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Monday, 27 February 2012

Derwent & Howden Dams

This week we decided to go and have a walk around the North Derbyshire reservoirs to see how full they are.
We set off at about 6:40 and arrived at a parking area just a hundred metres away from the Fairholmes visitor centre, unusually we were not the first ones to park up, there were 5 cars already in residence. Its just a short walk up to the Derwent Dam which is at the south end of Derwent reservoir. These reservoirs The Howden, The Derwent and Ladybower all supply water to most of Derbyshire and parts of South Yorkshire and Nottinghamshire.

Derwent Dam
 The construction of the dams was started in 1901 and finished in 1912. The huge blocks of stone were transported from Bole Hill quarry near Grindleford on a specially created 7 mile long standard gauge railway. After providing a million tons of stone the quarry was closed in 1914 with the railway shortly after. To accommodate the army of workers a small temporary town was built. With workers and families the town grew to a population of almost 1000. Most of the buildings were constructed using corrugated metal sheets and hence it became known as TINTOWN. Its proper name was Birchinlee and it had everything a normal town has, a cinema, canteen, post office, hairdressers, school and a pub. Unfortunately some workers died during the construction and they were buried in the churchyard at nearby Bamford.
West Tower of the Derwent Dam
 The dams were used by the RAF in 1943 where 617 squadron (The Dambusters) practised there low level flying and bombing techniques they used on the Ruhr dams in Germany. There is a small museum dedicated to the 617 Squadron in the west tower of the Derwent Dam.

We walked past the Derwent Dam which houses the 617 Squadron Museum and just a few metres away we saw this memorial to Pip the sheepdog.

Memorial to Pip the sheepdog
Tip and his 81 year old master Joseph Tagg went out walking on Howden Moors but were reported missing in December 1953. It was 15 weeks later after the worst of the winter when they were found and Tip was miraculously still alive lying next to his master.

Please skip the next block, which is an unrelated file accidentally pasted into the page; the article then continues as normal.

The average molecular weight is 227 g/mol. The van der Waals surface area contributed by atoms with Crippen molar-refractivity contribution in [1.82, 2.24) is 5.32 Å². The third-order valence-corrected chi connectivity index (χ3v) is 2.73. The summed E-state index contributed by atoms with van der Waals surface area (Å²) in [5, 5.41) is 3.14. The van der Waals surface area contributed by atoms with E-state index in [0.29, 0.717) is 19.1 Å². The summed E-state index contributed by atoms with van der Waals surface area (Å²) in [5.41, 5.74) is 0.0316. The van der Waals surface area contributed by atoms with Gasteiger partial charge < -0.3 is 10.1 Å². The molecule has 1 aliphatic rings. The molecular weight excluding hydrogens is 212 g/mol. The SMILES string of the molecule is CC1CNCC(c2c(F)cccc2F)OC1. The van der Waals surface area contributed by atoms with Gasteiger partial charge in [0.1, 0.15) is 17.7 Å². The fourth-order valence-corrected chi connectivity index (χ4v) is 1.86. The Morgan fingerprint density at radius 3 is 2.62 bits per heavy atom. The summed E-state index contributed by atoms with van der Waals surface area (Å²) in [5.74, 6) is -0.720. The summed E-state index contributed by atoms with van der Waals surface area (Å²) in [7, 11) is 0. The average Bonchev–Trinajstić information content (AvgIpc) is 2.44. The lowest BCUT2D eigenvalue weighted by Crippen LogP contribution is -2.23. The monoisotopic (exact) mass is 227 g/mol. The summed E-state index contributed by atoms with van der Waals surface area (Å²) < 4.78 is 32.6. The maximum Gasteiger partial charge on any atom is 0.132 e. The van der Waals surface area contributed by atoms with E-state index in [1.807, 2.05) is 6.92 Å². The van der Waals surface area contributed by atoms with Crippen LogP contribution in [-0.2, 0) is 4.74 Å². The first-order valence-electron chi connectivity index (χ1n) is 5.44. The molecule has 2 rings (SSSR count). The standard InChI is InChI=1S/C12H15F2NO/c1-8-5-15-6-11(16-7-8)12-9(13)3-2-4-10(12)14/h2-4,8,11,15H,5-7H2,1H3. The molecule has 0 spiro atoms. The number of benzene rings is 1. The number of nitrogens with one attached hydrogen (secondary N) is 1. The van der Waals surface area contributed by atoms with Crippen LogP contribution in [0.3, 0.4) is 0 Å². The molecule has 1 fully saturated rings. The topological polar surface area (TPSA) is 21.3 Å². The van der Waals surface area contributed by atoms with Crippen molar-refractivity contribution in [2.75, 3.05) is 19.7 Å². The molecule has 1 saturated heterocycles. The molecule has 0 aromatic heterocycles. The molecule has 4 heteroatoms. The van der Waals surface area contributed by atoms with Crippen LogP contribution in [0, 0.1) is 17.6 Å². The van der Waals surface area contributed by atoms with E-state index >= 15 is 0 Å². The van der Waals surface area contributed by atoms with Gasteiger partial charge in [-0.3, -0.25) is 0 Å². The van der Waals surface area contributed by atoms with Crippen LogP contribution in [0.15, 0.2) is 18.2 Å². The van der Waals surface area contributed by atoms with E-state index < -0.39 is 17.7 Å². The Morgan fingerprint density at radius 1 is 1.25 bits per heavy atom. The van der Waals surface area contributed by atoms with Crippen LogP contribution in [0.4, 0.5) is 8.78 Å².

We carried on and eventually spotted Howden Dam in the distance. We passed a couple of notice boards giving information about Birchinlee (Tintown) then we left the footpath and went down to the reservoir edge and followed the bank around to the dam. .

Derwent reservoir

Derwent reservoir

Howden Dam in the distance

Geoff looking at the notice board for the Birchinlee "Canteen"

Rob & Ike reading about Birchinlee
We had a couple of obstacles one of which was a small brook. Brother Rob decided it wasn’t that small and ran at it and tried to jump it, big mistake. Unfortunately I only had time to snap the after event, he got his feet wet and dented pride
Brother Rob in the ditch

Rob photographing Howden Dam

Howden Dam 

Rob in front of the Dam wall
Me at the Howden Dam
Me at the Dam
Great spot for breakfast, but very noisy
The water was pouring over the dam wall and what the photo’s don’t give is the deafening sound of falling water, awesome.
Ike snapping away

Rob snapping the West Tower

Rob in front of the dam wall, gives a bit of scale

West Tower Howden Dam

West Tower Howden Dam

Top of Howden Dam

Water pouring over Howden Dam with a deafening roar.
We had our breakfast here, did a few more pics then it was back down the road to the car. We walked about a mile and spotted this guy on this “Ski” type form of transport, it looked good and he was going at a fair rate. Shortly after that we caught the Sunday Dam bus and got back to the car.

Off the bus and head for the car.
A cracking morning having walked about 5 miles and although the light was poor at least it wasn’t cold.
See you next week

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